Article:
Jehad Al Masri has made a name for himself in the Filipino basketball community as a generous benefactor for the Pinoy Expat Basketball Association’s League.
Known for his philanthropic work in the Philippines, the 48-year-old Syrian doctor has given the Filipino basketball scene a much-needed push.
He helped create the tournament ‘Battle of the champions’ and facilitated the league in amassing the biggest total cash prize of Dh80, 000 in the history of expat basketball.
Dr. Jehad Al Masri is the owner of basketball within the team that is named after his clinic, Jehad International Medical Clinic (JIMC).
The occasion was the Ball Above All Elite League final between Dolphins and Vipers, but the championship stakes were secondary to what was celebrated in the bigger picture – the best players and highest quality of accessible basketball in the region.
The basketball scene in Dubai is a multifaceted one that caters to different ethnicities and backgrounds. Want to play with fellow Filipinos or Indians? There are plenty of outdoor courts throughout the city, as well as local tournaments that have what you’re looking for.
But there’s only one league that consolidates all the talent around and showcases the best the sport has to offer in Dubai: Ball Above All’s Elite division.
Australia-born Lebanese Belal Abiad started Ball Above All in 2002 Down Under before bringing it to the UAE in 2013. The Elite League started a year later and since then it’s provided a single home for long-standing squads that had previously been spread out among various leagues and tournaments.
“There was only one league happening at the time called the AMW. Everyone in that tournament is basically all the same teams you see now,” said Rafiq Shabib, who started Vipers in 2009.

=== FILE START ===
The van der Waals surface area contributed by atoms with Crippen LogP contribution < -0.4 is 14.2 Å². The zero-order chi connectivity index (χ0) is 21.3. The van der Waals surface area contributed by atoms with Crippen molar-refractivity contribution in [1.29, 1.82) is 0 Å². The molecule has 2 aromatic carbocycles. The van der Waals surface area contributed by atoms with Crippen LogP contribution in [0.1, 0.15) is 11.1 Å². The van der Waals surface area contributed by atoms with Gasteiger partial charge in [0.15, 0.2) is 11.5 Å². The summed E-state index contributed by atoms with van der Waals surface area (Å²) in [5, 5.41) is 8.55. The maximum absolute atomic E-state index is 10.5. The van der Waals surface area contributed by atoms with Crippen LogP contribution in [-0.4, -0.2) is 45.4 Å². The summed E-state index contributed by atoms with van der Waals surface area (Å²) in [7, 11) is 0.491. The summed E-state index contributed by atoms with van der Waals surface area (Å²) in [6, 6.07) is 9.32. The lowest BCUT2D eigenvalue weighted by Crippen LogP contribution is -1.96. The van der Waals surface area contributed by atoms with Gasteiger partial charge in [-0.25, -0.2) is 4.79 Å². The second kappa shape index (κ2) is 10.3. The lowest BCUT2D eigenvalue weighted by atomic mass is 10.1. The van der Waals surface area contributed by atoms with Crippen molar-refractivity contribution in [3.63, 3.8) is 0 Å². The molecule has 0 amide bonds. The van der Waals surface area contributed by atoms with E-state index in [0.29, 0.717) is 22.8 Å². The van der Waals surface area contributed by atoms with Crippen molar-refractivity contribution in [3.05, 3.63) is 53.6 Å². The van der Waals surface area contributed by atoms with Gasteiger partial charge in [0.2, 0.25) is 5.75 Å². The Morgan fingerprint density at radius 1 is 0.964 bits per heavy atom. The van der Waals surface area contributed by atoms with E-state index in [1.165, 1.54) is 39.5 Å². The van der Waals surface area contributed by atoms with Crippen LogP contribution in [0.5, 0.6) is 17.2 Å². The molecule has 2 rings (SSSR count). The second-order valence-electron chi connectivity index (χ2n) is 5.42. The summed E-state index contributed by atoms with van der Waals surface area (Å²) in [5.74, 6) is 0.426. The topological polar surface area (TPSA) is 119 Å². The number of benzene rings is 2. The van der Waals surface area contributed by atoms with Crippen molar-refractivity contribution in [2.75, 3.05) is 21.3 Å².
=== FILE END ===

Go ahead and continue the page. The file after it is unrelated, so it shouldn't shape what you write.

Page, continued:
“It’s in one place, but in a good way though. It connects.”
Kamil Kapkaev, whose family own Dubai Dolphinarium and began the team in 2010, said: “Ball Above All offers better organisation, refs are better and everything is better. It’s now the top league for expats.”
From amateurs to former professionals who’ve represented their national teams, the standard of play, competition and reputation of the league is second to none.
The final provided all the evidence needed to back that up.
A packed crowd filled the stands at Raffles World Academy’s gymnasium on Monday night to witness the Dolphins defend their crown in a thrilling championship finale.
A one-sided result appeared imminent after Dolphins dominated at the start on the strength of their suffocating zone defence, but Vipers sprung in the second half to erase a 10-point deficit and improbably take a two-point lead.
Dolphins ultimately reclaimed the lead and held on to repeat with a 62-60 win when a Vipers 3-pointer in the final seconds hit iron.
“It wasn’t easy,” said the 33-year-old Kapkaev. “We knew it wouldn’t be against Vipers becuase we didn’t play against them in the season, so we didn’t know what to expect.”
Vipers fell short, but they’ll look to defend their own title in the Sole DXB Ball Above Classic this weekend.